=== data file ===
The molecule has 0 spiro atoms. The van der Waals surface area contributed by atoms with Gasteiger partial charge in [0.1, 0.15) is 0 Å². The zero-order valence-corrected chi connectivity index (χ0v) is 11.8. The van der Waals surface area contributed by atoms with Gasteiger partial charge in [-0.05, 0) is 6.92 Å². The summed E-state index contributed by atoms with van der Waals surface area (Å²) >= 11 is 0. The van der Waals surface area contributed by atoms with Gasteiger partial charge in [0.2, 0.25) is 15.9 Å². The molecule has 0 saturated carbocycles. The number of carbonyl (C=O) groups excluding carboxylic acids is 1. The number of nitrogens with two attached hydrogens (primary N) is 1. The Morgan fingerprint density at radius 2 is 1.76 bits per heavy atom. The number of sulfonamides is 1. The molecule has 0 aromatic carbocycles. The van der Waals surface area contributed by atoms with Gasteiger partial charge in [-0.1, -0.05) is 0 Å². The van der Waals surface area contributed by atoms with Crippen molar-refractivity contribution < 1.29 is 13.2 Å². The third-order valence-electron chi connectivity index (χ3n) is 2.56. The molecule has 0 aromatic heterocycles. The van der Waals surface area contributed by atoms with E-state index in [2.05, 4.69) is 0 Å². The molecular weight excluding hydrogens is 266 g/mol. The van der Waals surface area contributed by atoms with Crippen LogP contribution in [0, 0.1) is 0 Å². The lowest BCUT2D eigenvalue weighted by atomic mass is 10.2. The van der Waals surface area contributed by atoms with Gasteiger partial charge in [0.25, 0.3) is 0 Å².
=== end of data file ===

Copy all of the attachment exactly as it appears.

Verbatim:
The molecule has 0 spiro atoms. The van der Waals surface area contributed by atoms with Gasteiger partial charge in [0.1, 0.15) is 0 Å². The zero-order valence-corrected chi connectivity index (χ0v) is 11.8. The van der Waals surface area contributed by atoms with Gasteiger partial charge in [-0.05, 0) is 6.92 Å². The summed E-state index contributed by atoms with van der Waals surface area (Å²) >= 11 is 0. The van der Waals surface area contributed by atoms with Gasteiger partial charge in [0.2, 0.25) is 15.9 Å². The molecule has 0 saturated carbocycles. The number of carbonyl (C=O) groups excluding carboxylic acids is 1. The number of nitrogens with two attached hydrogens (primary N) is 1. The Morgan fingerprint density at radius 2 is 1.76 bits per heavy atom. The number of sulfonamides is 1. The molecule has 0 aromatic carbocycles. The van der Waals surface area contributed by atoms with Gasteiger partial charge in [-0.1, -0.05) is 0 Å². The van der Waals surface area contributed by atoms with Crippen molar-refractivity contribution < 1.29 is 13.2 Å². The third-order valence-electron chi connectivity index (χ3n) is 2.56. The molecule has 0 aromatic heterocycles. The van der Waals surface area contributed by atoms with E-state index in [2.05, 4.69) is 0 Å². The molecular weight excluding hydrogens is 266 g/mol. The van der Waals surface area contributed by atoms with Crippen LogP contribution in [0, 0.1) is 0 Å². The lowest BCUT2D eigenvalue weighted by atomic mass is 10.2. The van der Waals surface area contributed by atoms with Gasteiger partial charge in [0.25, 0.3) is 0 Å².